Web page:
Student Success Centre

Curriculum Vitae (CV)

Curriculum Vitae, from Latin meaning “course of life”, is often referred to simply as a CV or vita. Like a résumé, it is a summary of your skills, experience, and education however, it contains more detail and is often longer than 2 pages. CVs are the required documents to apply for graduate school, scientific research, and academic positions.

Resume or CV - What is the Difference?

Audience Fellow academics in your field of study Employers who hire for a wide variety of positions
Purpose Applying for a job in academic or medical fields Applying for a job in most non-academic sectors
Goal To display your academic credentials and accomplishments in great detail To demonstrate that you have the experience and skills necessary to succeed within the position you are seeking
What employers see A big picture of you as a person and your scholarly potential A compelling introduction of your experiences and skills
Essential Information List of publications, presentations, teaching experiences, grants, etc. Experiences and skills as they relate to the job you are seeking
Length As long as necessary 1 page (2 pages max)
References Include Do not include

What is a CV Used For?

The 4 Essential Elements of a Good CV:

The style of CV you adopt does not have to limit how you organize your experiences, or the information you choose to include. In fact, many students today are exercising their creativity and developing their own CV styles to differentiate themselves.

Regardless of the design or format you choose, there are a few key rules you will definitely want to follow:

1. It must be relevant and targeted

  • Tailor your CV to your audience (a specific position or program); information that you provide on your CV for one position or program may be different than information provided for another. In other words, do not mass produce your CV.
  • To see if you have relevant and targeted document, give it to a friend and have them guess the type of position or program you are going to be applying to – they should have no trouble doing this.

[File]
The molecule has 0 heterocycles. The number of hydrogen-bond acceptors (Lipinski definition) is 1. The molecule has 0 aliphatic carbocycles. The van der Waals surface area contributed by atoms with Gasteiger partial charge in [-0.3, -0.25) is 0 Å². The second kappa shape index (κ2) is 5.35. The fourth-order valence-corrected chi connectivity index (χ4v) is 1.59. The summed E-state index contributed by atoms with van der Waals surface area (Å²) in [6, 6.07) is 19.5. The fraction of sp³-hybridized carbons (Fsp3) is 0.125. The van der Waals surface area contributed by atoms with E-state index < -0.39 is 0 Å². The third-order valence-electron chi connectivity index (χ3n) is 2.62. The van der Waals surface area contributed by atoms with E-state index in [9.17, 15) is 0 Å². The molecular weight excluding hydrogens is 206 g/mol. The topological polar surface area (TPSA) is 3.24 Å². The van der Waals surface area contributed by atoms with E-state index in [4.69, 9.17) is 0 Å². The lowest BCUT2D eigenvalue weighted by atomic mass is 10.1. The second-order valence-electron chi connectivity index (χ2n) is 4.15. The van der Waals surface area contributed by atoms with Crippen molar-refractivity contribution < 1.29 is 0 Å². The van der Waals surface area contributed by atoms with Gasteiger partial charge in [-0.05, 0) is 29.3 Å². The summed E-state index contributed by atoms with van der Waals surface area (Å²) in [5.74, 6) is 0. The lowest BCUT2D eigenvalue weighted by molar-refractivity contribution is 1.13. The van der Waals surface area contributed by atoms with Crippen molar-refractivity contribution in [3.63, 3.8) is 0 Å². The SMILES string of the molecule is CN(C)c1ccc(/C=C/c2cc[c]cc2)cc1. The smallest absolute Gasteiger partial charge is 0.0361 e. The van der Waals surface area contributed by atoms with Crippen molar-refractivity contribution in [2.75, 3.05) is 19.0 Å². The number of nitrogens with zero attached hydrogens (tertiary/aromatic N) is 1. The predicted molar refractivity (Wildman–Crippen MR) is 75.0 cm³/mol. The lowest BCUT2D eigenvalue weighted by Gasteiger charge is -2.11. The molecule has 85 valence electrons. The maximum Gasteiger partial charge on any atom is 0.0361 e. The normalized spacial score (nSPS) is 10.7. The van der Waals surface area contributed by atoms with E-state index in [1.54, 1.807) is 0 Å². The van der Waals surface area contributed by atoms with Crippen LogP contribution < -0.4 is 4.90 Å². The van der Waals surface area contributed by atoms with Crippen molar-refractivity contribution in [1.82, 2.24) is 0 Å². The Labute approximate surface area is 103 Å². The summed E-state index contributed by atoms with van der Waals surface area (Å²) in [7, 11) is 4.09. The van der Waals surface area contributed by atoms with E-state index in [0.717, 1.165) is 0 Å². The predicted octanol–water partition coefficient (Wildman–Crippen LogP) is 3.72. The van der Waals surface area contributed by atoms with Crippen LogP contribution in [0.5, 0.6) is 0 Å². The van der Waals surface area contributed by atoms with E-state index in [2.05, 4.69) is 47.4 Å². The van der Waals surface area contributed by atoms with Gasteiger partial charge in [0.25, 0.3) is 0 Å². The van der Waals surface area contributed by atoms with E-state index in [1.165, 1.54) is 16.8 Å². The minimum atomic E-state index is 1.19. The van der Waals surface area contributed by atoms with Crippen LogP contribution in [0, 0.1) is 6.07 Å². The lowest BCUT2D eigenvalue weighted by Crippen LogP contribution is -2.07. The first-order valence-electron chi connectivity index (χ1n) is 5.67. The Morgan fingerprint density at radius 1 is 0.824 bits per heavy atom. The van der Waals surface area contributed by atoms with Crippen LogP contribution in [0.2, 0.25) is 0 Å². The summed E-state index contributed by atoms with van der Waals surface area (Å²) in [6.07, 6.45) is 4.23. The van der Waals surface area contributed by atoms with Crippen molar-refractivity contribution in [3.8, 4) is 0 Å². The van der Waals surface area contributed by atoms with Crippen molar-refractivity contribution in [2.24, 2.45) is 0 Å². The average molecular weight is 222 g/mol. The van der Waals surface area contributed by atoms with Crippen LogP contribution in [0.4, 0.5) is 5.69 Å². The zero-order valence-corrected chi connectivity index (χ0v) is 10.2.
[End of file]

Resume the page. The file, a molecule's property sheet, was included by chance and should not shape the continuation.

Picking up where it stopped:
• Identify and emphasize your relevant skills and experiences, but be selective - choose only those which highlight the qualifications of the position or program for which you are applying.
  • Demonstrate your knowledge of the company, institution or program you are targeting, matching the language appropriately in your CV.

2. Skills and accomplishments matter!

  • Remember – Skills are developed from school, projects, volunteer, extra-curricular and work experiences.
  • Highlight the accomplishments from your experiences, not just the duties or tasks you completed. The bullet points under your experiences should NOT consist of a list of duties (unless some of the specific duties are very relevant to the position or program you’re applying for).
  • Use skill action verbs and accomplishment statements when describing what you did - proof of your actions and the results you achieved.

3. No room for errors

  • be honest and accurate – you will be asked to validate your skills and accomplishments at an interview.
  • bad spelling and grammar in a CV are near the top of the list for recruiters or progran admissions officials to reject  (this might reflect the quality of your work and attention to details).
  • errors in your CV can detract from an otherwise good CV and make you look lazy or careless.
  • carefully read through your CV to check for errors and read it out loud.
  • don’t rely on your computer’s grammar checker because it won’t find every error.
  • proofread your CV later, or the next day to look at it from a fresh perspective.
  • have someone else review your CV - two sets of eyes are better than one.

4. Easy to read

  • Use standard fonts in an easy to read size; keep margins in a normal range.
  • Have a consistent format for headings and subheadings.
  • Identify pages with your name, contact information and page numbers at the top or bottom of the page. 
  • Make points not paragraphs, and use phrases instead of full sentences.
  • Consider what is most important to your auctience and order information accordingly.
  • Present a consistent theme which is communicated throughout the application process (cover letter, resume and interview).

Headings Often Included on a CV

Things to Remember When Writing a CV

Final Considerations

Keep in mind that the 'perfect' CV is a myth; there is no one ‘right’ way to do either a CV or a resume. Make sure your CV represents YOU!

Western Student CV Examples

The CV's included below represent actual documents of real students who have been offered an interview or admission to a graduate program.